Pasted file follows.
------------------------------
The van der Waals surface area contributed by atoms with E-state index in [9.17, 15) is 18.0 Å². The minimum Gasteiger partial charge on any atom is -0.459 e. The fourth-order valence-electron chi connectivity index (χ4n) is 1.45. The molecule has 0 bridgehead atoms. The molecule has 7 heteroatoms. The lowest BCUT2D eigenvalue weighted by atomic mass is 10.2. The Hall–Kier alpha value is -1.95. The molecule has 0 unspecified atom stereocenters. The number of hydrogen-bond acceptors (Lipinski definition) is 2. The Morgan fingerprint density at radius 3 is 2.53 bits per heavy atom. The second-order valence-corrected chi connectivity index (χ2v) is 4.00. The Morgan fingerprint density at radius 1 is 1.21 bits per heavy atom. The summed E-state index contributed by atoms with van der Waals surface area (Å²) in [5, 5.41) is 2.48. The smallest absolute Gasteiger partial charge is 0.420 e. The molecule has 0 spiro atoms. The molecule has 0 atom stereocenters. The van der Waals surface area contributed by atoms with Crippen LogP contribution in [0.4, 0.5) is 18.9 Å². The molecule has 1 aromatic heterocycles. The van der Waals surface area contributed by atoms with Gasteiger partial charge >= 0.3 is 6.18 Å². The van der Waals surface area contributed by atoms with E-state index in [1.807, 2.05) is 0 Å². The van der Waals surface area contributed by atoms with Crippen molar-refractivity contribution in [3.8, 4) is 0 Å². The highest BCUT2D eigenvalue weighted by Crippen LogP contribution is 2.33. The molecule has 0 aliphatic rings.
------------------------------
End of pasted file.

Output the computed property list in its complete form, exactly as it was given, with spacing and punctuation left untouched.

The van der Waals surface area contributed by atoms with E-state index in [9.17, 15) is 18.0 Å². The minimum Gasteiger partial charge on any atom is -0.459 e. The fourth-order valence-electron chi connectivity index (χ4n) is 1.45. The molecule has 0 bridgehead atoms. The molecule has 7 heteroatoms. The lowest BCUT2D eigenvalue weighted by atomic mass is 10.2. The Hall–Kier alpha value is -1.95. The molecule has 0 unspecified atom stereocenters. The number of hydrogen-bond acceptors (Lipinski definition) is 2. The Morgan fingerprint density at radius 3 is 2.53 bits per heavy atom. The second-order valence-corrected chi connectivity index (χ2v) is 4.00. The Morgan fingerprint density at radius 1 is 1.21 bits per heavy atom. The summed E-state index contributed by atoms with van der Waals surface area (Å²) in [5, 5.41) is 2.48. The smallest absolute Gasteiger partial charge is 0.420 e. The molecule has 0 spiro atoms. The molecule has 0 atom stereocenters. The van der Waals surface area contributed by atoms with Crippen LogP contribution in [0.4, 0.5) is 18.9 Å². The molecule has 1 aromatic heterocycles. The van der Waals surface area contributed by atoms with Gasteiger partial charge >= 0.3 is 6.18 Å². The van der Waals surface area contributed by atoms with E-state index in [1.807, 2.05) is 0 Å². The van der Waals surface area contributed by atoms with Crippen molar-refractivity contribution in [3.8, 4) is 0 Å². The highest BCUT2D eigenvalue weighted by Crippen LogP contribution is 2.33. The molecule has 0 aliphatic rings.